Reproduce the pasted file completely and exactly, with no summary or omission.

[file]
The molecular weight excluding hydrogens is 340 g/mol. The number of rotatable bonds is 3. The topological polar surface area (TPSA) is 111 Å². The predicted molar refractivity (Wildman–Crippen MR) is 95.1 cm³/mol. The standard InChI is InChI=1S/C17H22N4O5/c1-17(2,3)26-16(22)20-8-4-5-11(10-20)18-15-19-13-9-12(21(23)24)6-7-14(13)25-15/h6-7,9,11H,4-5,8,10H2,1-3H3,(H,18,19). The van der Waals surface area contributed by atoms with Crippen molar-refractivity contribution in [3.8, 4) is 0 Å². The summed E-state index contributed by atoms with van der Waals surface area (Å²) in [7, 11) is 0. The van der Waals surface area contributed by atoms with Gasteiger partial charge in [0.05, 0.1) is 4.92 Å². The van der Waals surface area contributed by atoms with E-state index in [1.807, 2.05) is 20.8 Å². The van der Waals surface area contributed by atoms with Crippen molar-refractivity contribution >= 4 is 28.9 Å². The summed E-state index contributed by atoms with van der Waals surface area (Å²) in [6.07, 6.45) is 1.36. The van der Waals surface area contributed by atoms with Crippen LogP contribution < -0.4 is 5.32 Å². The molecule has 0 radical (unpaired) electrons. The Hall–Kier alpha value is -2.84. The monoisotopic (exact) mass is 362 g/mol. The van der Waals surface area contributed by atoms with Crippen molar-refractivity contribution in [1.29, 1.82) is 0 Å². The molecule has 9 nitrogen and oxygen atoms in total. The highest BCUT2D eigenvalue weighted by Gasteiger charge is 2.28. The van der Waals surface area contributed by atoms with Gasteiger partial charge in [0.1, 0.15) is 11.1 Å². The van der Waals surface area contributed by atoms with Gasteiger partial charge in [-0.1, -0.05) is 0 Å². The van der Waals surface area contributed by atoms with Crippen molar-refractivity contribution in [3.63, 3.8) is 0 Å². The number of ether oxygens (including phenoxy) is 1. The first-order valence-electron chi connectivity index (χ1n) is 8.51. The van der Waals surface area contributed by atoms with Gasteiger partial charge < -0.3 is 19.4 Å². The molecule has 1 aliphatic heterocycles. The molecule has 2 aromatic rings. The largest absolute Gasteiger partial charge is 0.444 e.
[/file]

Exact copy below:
The molecular weight excluding hydrogens is 340 g/mol. The number of rotatable bonds is 3. The topological polar surface area (TPSA) is 111 Å². The predicted molar refractivity (Wildman–Crippen MR) is 95.1 cm³/mol. The standard InChI is InChI=1S/C17H22N4O5/c1-17(2,3)26-16(22)20-8-4-5-11(10-20)18-15-19-13-9-12(21(23)24)6-7-14(13)25-15/h6-7,9,11H,4-5,8,10H2,1-3H3,(H,18,19). The van der Waals surface area contributed by atoms with Crippen molar-refractivity contribution in [3.8, 4) is 0 Å². The summed E-state index contributed by atoms with van der Waals surface area (Å²) in [7, 11) is 0. The van der Waals surface area contributed by atoms with Gasteiger partial charge in [0.05, 0.1) is 4.92 Å². The van der Waals surface area contributed by atoms with E-state index in [1.807, 2.05) is 20.8 Å². The van der Waals surface area contributed by atoms with Crippen molar-refractivity contribution >= 4 is 28.9 Å². The summed E-state index contributed by atoms with van der Waals surface area (Å²) in [6.07, 6.45) is 1.36. The van der Waals surface area contributed by atoms with Crippen LogP contribution < -0.4 is 5.32 Å². The molecule has 0 radical (unpaired) electrons. The Hall–Kier alpha value is -2.84. The monoisotopic (exact) mass is 362 g/mol. The van der Waals surface area contributed by atoms with Crippen molar-refractivity contribution in [1.29, 1.82) is 0 Å². The molecule has 9 nitrogen and oxygen atoms in total. The highest BCUT2D eigenvalue weighted by Gasteiger charge is 2.28. The van der Waals surface area contributed by atoms with Gasteiger partial charge in [0.1, 0.15) is 11.1 Å². The van der Waals surface area contributed by atoms with Gasteiger partial charge in [-0.1, -0.05) is 0 Å². The van der Waals surface area contributed by atoms with Crippen molar-refractivity contribution in [3.63, 3.8) is 0 Å². The number of ether oxygens (including phenoxy) is 1. The first-order valence-electron chi connectivity index (χ1n) is 8.51. The van der Waals surface area contributed by atoms with Gasteiger partial charge < -0.3 is 19.4 Å². The molecule has 1 aliphatic heterocycles. The molecule has 2 aromatic rings. The largest absolute Gasteiger partial charge is 0.444 e.